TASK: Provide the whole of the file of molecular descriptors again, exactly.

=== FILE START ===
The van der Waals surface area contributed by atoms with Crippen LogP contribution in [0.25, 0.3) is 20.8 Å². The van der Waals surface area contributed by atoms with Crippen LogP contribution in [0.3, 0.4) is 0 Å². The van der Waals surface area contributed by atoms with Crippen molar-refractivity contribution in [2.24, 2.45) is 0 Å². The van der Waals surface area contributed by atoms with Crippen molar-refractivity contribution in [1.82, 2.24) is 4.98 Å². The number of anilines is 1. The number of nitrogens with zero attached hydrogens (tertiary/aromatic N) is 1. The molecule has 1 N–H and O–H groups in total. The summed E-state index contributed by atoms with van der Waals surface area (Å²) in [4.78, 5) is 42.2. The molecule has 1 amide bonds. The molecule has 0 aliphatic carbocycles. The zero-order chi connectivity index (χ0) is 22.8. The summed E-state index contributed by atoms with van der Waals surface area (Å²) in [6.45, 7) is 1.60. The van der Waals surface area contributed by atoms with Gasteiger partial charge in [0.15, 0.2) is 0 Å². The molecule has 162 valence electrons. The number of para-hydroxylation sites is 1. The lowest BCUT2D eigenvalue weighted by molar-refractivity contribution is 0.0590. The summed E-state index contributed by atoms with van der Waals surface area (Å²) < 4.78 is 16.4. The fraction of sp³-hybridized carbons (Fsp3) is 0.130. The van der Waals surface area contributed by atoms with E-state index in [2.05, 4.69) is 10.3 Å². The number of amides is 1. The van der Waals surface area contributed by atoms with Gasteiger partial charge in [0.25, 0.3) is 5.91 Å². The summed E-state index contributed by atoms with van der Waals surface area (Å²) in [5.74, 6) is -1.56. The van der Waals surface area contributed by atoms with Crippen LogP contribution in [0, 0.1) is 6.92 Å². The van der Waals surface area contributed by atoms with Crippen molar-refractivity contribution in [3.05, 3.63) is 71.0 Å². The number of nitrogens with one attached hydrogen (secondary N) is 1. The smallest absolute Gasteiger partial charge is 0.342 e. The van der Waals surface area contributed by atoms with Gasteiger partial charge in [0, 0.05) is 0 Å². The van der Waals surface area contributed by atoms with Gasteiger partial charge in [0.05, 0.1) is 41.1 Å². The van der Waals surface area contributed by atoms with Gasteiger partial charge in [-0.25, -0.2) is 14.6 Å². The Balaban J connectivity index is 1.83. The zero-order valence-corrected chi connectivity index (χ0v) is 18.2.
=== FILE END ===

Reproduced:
The van der Waals surface area contributed by atoms with Crippen LogP contribution in [0.25, 0.3) is 20.8 Å². The van der Waals surface area contributed by atoms with Crippen LogP contribution in [0.3, 0.4) is 0 Å². The van der Waals surface area contributed by atoms with Crippen molar-refractivity contribution in [2.24, 2.45) is 0 Å². The van der Waals surface area contributed by atoms with Crippen molar-refractivity contribution in [1.82, 2.24) is 4.98 Å². The number of anilines is 1. The number of nitrogens with zero attached hydrogens (tertiary/aromatic N) is 1. The molecule has 1 N–H and O–H groups in total. The summed E-state index contributed by atoms with van der Waals surface area (Å²) in [4.78, 5) is 42.2. The molecule has 1 amide bonds. The molecule has 0 aliphatic carbocycles. The zero-order chi connectivity index (χ0) is 22.8. The summed E-state index contributed by atoms with van der Waals surface area (Å²) in [6.45, 7) is 1.60. The van der Waals surface area contributed by atoms with Gasteiger partial charge in [0.15, 0.2) is 0 Å². The molecule has 162 valence electrons. The number of para-hydroxylation sites is 1. The lowest BCUT2D eigenvalue weighted by molar-refractivity contribution is 0.0590. The summed E-state index contributed by atoms with van der Waals surface area (Å²) < 4.78 is 16.4. The fraction of sp³-hybridized carbons (Fsp3) is 0.130. The van der Waals surface area contributed by atoms with E-state index in [2.05, 4.69) is 10.3 Å². The number of amides is 1. The van der Waals surface area contributed by atoms with Gasteiger partial charge in [0.25, 0.3) is 5.91 Å². The summed E-state index contributed by atoms with van der Waals surface area (Å²) in [5.74, 6) is -1.56. The van der Waals surface area contributed by atoms with Crippen LogP contribution in [0, 0.1) is 6.92 Å². The van der Waals surface area contributed by atoms with Crippen molar-refractivity contribution in [3.05, 3.63) is 71.0 Å². The number of nitrogens with one attached hydrogen (secondary N) is 1. The smallest absolute Gasteiger partial charge is 0.342 e. The van der Waals surface area contributed by atoms with Gasteiger partial charge in [0, 0.05) is 0 Å². The van der Waals surface area contributed by atoms with Gasteiger partial charge in [0.05, 0.1) is 41.1 Å². The van der Waals surface area contributed by atoms with Gasteiger partial charge in [-0.25, -0.2) is 14.6 Å². The Balaban J connectivity index is 1.83. The zero-order valence-corrected chi connectivity index (χ0v) is 18.2.